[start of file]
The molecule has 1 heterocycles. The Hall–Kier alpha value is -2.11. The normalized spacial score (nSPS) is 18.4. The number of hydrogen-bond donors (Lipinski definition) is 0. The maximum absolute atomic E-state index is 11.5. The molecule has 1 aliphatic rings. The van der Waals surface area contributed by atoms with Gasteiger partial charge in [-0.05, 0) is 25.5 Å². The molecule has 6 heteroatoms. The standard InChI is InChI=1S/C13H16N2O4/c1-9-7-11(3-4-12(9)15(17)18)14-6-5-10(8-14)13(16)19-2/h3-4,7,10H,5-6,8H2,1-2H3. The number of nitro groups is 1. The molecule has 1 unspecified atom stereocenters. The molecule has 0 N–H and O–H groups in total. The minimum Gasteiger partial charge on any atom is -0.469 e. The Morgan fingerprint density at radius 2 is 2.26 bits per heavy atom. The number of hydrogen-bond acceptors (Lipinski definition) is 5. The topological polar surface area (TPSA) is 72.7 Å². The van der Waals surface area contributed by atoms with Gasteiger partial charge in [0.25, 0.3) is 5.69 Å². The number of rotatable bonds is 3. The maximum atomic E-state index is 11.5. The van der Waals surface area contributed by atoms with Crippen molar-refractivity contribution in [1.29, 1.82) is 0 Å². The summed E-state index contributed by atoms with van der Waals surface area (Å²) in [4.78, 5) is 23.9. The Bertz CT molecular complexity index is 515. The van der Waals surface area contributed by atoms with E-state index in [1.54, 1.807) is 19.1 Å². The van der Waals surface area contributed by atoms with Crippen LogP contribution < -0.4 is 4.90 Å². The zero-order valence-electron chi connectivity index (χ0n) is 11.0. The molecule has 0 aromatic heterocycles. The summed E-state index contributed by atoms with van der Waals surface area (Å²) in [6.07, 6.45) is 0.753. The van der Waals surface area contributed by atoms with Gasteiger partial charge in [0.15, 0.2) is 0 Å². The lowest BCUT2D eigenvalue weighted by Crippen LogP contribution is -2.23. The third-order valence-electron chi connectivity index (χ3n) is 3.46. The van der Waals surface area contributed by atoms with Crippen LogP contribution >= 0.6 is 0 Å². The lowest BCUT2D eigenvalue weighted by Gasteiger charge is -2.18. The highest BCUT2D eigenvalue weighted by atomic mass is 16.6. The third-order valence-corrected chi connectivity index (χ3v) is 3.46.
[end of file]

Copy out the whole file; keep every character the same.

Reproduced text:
The molecule has 1 heterocycles. The Hall–Kier alpha value is -2.11. The normalized spacial score (nSPS) is 18.4. The number of hydrogen-bond donors (Lipinski definition) is 0. The maximum absolute atomic E-state index is 11.5. The molecule has 1 aliphatic rings. The van der Waals surface area contributed by atoms with Gasteiger partial charge in [-0.05, 0) is 25.5 Å². The molecule has 6 heteroatoms. The standard InChI is InChI=1S/C13H16N2O4/c1-9-7-11(3-4-12(9)15(17)18)14-6-5-10(8-14)13(16)19-2/h3-4,7,10H,5-6,8H2,1-2H3. The number of nitro groups is 1. The molecule has 1 unspecified atom stereocenters. The molecule has 0 N–H and O–H groups in total. The minimum Gasteiger partial charge on any atom is -0.469 e. The Morgan fingerprint density at radius 2 is 2.26 bits per heavy atom. The number of hydrogen-bond acceptors (Lipinski definition) is 5. The topological polar surface area (TPSA) is 72.7 Å². The van der Waals surface area contributed by atoms with Gasteiger partial charge in [0.25, 0.3) is 5.69 Å². The number of rotatable bonds is 3. The maximum atomic E-state index is 11.5. The van der Waals surface area contributed by atoms with Crippen molar-refractivity contribution in [1.29, 1.82) is 0 Å². The summed E-state index contributed by atoms with van der Waals surface area (Å²) in [4.78, 5) is 23.9. The Bertz CT molecular complexity index is 515. The van der Waals surface area contributed by atoms with E-state index in [1.54, 1.807) is 19.1 Å². The van der Waals surface area contributed by atoms with Crippen LogP contribution < -0.4 is 4.90 Å². The zero-order valence-electron chi connectivity index (χ0n) is 11.0. The molecule has 0 aromatic heterocycles. The summed E-state index contributed by atoms with van der Waals surface area (Å²) in [6.07, 6.45) is 0.753. The van der Waals surface area contributed by atoms with Gasteiger partial charge in [0.15, 0.2) is 0 Å². The lowest BCUT2D eigenvalue weighted by Crippen LogP contribution is -2.23. The third-order valence-electron chi connectivity index (χ3n) is 3.46. The van der Waals surface area contributed by atoms with Crippen LogP contribution >= 0.6 is 0 Å². The lowest BCUT2D eigenvalue weighted by Gasteiger charge is -2.18. The highest BCUT2D eigenvalue weighted by atomic mass is 16.6. The third-order valence-corrected chi connectivity index (χ3v) is 3.46.